Humane policing: A new approach to boost community relations
Wednesday, July 12, 2017
Despite intense efforts in recent years, the relationship between police and the public hasn't improved much. Now, departments are looking at a new way to improve interaction between the law enforcement and citizens by introducing "humane policing."
The book by the same name, written by former Marine and law enforcement officer Darren Spencer, is the inspiration behind the movement. It stresses an individual approach to law enforcement instead of following antiquated rules. It also focuses on the individual in question as a human being instead of looking at statistics of previous offense or crime.
More department heads and local authorities are talking about making courteous, humane policing a top priority. Instead of high-handedness combined with wariness, policing should be impartial and objective at all times.
When asked why officers are not readily adopting this path and doing it on a regular basis, authorities are still unsure of what the answer could be. In the face of increasing assaults on the men in blue and the sagging morale of the police force, maintaining equilibrium in a tense situation can be hard.
Demoralization in the force and demonization of the force seem to go hand in hand.
Some agencies are trying to adopt community-style policing, an approach that allows dignity and time for both officers and offenders to make good choices. As Spencer put it, it is only with mutual respect that law enforcement and community groups can overcome the yawning gap between them.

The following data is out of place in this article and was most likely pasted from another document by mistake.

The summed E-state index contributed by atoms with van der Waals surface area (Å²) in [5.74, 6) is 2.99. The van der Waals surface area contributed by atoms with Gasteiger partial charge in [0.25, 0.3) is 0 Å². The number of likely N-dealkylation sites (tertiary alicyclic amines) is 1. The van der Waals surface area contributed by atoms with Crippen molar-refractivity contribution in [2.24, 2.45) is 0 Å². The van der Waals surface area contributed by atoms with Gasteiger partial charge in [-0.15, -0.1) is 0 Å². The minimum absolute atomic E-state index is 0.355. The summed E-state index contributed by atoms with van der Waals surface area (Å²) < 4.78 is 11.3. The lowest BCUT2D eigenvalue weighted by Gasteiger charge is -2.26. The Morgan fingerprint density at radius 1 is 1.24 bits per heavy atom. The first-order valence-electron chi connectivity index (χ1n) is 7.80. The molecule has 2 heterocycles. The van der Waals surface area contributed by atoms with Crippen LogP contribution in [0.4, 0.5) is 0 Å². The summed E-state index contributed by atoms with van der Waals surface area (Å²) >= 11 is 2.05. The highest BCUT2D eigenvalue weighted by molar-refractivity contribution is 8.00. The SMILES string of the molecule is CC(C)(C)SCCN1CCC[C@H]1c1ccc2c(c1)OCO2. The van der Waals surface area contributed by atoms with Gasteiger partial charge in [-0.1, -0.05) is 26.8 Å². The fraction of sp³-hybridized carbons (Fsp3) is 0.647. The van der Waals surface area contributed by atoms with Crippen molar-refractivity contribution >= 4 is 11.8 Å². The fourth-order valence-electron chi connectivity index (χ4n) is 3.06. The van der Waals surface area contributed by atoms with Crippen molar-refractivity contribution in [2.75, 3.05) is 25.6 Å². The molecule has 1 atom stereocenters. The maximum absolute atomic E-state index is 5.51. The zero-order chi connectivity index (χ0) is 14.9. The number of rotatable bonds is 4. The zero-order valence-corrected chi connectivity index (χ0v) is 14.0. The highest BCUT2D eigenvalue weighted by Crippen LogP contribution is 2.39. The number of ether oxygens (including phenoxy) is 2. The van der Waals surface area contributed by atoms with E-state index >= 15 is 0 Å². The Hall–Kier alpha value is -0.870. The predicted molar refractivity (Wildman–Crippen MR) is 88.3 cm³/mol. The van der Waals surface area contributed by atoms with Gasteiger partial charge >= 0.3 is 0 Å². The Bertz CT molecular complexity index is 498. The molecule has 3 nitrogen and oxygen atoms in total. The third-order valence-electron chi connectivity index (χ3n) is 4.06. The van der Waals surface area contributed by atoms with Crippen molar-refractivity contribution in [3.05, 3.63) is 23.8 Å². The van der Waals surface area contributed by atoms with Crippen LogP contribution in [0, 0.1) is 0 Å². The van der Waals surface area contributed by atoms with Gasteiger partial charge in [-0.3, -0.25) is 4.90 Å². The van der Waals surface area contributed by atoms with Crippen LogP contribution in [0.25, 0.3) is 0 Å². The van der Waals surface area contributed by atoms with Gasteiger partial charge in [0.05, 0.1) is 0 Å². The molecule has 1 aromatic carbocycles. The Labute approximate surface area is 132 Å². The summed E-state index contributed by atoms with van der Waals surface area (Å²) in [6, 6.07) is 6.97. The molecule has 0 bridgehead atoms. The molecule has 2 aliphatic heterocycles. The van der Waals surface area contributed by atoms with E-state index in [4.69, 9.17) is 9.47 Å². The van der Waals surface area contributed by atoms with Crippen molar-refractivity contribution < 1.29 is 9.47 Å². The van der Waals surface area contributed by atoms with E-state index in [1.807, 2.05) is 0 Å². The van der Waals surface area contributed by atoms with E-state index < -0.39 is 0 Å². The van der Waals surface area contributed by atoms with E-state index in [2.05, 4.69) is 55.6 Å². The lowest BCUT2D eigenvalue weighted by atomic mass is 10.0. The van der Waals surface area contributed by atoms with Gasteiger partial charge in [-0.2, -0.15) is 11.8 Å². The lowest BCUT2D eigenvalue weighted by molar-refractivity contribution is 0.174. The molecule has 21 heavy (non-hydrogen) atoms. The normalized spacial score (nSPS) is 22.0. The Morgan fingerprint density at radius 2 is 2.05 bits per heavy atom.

While the news media and social media focus on how unfair and forceful police officers are, there also needs to be more recognition and appreciation for the service and sacrifices that these officers have made over the years.
Recently, Cumru Township Police in Pennsylvania made the news while exercising humane policing in the line of duty. At a community meeting, Police Chief Madison Winchester outlined his vision for a more courteous and reasonable team of officers.
Declaring so in a community gathering also reinforces the thought that the police are reaching out to the masses and expressing their aim to be friends and partners, instead of adversaries. At the same time, more officers must focus on finding common ground while doing their job.
The idea is to fight crime, not citizens. Over-reliance on authority and poor communication skills combined with the use of force have led to unfortunate encounters and impaired community relations so badly. While there is a national spotlight on high-profile killings of both citizens and police, police-community relations are strained, and public trust in the police is broken.
Other police chiefs like Winchester agree. This "us-versus-them" mentality must go, and officers should learn how to every handle situation calmly and with respect.
Officers not only have to empathize with people, listen calmly and then effectively communicate, they also must develop thick skins. The latter will prevent them from looking at ways to arrest individuals who disagree, have bad attitudes and are disrespectful to the officers.
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